Sometimes the ways in which malicious code gets in the hands of cybercriminals is frustrating for those in the industry, and incomprehensible to those on the outside.
A quick summary of the events in the history of this exploit:
- A researcher found a flaw in Windows Installer that would allow an attacker to delete targeted files on an affected system with elevated privileges.
- Microsoft patched the vulnerability in November’s Patch Tuesday update.
- The researcher found a way to circumvent the patch and this time decided not to engage in responsible disclosure because he got frustrated with Microsoft’s bug bounty program.
- The researcher’s PoC is being tested in the wild and cybercriminals could be preparing the first real attacks exploiting this vulnerability.
Let’s have a look at what is going on and how it came to this.
Publicly disclosed computer security flaws are listed in the Common Vulnerabilities and Exposures (CVE) database. Its goal is to make it easier to share data across separate vulnerability capabilities (tools, databases, and services).
The vulnerability in question was listed as CVE-2021-41379 and is a local Windows Installer Elevation of Privilege (EoP) vulnerability. If successfully exploited, the bypass could give attackers SYSTEM privileges on up-to-date devices running the latest Windows releases, including Windows 10, Windows 11, and Windows Server 2022.
By exploiting this zero-day, threat actors that already have limited access to compromised systems can elevate their privileges and use these privileges to spread laterally within a target network.
Microsoft patched the vulnerability in the November Patch Tuesday updates. But according to the researcher, the bug was not fixed correctly. He discovered a new variant during the analysis of the CVE-2021-41379 patch.
With the new variant, an attacker will be able to run programs with a higher privilege than they are entitled to. To be clear, an attacker using the new variant must already have access and the ability to run code on a target victim’s machine, but now they can run the code with SYSTEM privileges thanks to the exploit.
The researcher appears to have been so disappointed in Microsoft after he responsibly disclosed the vulnerability by means of the Trend Micro zero-day initiative, that he decided to skip that path altogether when he found the new method to bypass the patch. The researcher published a new version of the proof of concept (PoC) exploit, which is even more powerful than the original exploit.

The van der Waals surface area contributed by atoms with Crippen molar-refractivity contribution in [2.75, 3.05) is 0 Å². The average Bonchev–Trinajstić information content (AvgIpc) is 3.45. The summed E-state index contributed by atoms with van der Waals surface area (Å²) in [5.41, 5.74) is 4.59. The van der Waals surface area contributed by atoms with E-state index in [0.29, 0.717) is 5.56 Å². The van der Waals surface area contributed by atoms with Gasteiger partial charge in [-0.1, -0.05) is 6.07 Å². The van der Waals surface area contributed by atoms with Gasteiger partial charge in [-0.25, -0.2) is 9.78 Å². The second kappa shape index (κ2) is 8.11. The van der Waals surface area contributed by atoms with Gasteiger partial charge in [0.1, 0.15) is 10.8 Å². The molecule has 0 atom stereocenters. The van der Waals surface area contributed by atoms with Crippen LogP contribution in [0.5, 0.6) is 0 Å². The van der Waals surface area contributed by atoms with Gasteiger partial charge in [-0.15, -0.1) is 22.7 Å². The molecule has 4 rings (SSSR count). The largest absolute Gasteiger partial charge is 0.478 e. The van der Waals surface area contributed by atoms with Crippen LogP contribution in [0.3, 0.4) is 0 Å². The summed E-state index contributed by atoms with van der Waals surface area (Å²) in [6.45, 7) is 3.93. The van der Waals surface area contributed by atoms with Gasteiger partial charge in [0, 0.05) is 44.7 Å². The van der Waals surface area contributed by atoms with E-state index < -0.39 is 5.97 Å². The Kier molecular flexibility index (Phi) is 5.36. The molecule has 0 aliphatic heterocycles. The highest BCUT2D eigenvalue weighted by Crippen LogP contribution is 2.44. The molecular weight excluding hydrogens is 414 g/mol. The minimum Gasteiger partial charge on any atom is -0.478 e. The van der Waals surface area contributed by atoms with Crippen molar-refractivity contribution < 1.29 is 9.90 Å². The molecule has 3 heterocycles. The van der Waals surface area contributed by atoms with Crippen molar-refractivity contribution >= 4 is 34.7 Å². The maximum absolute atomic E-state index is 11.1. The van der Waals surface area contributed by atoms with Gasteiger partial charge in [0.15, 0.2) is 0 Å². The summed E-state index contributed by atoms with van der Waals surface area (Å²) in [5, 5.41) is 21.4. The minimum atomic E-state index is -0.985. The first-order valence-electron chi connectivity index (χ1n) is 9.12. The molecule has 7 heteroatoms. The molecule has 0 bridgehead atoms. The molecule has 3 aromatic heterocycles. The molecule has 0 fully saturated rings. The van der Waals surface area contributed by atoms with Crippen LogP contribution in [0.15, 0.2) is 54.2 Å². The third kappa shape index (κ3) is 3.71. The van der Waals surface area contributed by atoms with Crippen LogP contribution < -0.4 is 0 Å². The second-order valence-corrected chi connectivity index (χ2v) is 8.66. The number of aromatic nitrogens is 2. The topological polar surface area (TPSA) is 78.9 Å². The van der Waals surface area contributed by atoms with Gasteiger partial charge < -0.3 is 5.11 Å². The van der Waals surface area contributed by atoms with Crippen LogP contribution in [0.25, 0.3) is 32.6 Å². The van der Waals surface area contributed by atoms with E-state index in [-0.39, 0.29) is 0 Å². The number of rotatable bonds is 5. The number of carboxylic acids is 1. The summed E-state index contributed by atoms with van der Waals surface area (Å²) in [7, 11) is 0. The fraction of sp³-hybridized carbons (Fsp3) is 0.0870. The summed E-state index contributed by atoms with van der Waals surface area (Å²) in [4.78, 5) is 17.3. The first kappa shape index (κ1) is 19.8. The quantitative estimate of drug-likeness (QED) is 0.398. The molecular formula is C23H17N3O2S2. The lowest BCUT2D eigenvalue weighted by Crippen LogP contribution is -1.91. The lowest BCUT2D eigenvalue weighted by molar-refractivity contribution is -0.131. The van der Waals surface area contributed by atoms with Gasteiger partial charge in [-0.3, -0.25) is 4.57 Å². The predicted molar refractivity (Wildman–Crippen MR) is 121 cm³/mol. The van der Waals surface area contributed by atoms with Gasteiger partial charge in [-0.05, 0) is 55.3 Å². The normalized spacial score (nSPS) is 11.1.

Apparently the main reason for his frustration was the reward level.
““Microsoft’s rewards have been very bad since April 2020; the community wouldn’t make these kinds of decisions if Microsoft took its rewards seriously.”
In the wild
Several security vendors have noticed malware samples in the wild that are attempting to take advantage of this vulnerability. A quick search on VirusTotal showed dozens of different files that tried to do this. This may be some threat actors testing the exploit code to turn it into something they can use in their attacks, along with some researchers trying out different ways to use and stop the exploit. It is worrying nonetheless to see once again how quick attackers are able to weaponize publicly available exploit code.
The researcher recommends users wait for Microsoft to release a security patch, due to the complexity of this vulnerability, although he doesn’t seem confident that Microsoft will get it right this time.
“Any attempt to patch the binary directly will break windows installer. So you better wait and see how Microsoft will screw the patch again.”
Microsoft says it is working on it. In the meantime, Malwarebytes Premium and business users are protected, because our programs detect the files using this vulnerability as Exploit.Agent.
Stay safe, everyone!
The post Windows Installer vulnerability becomes actively exploited zero-day appeared first on Malwarebytes Labs.
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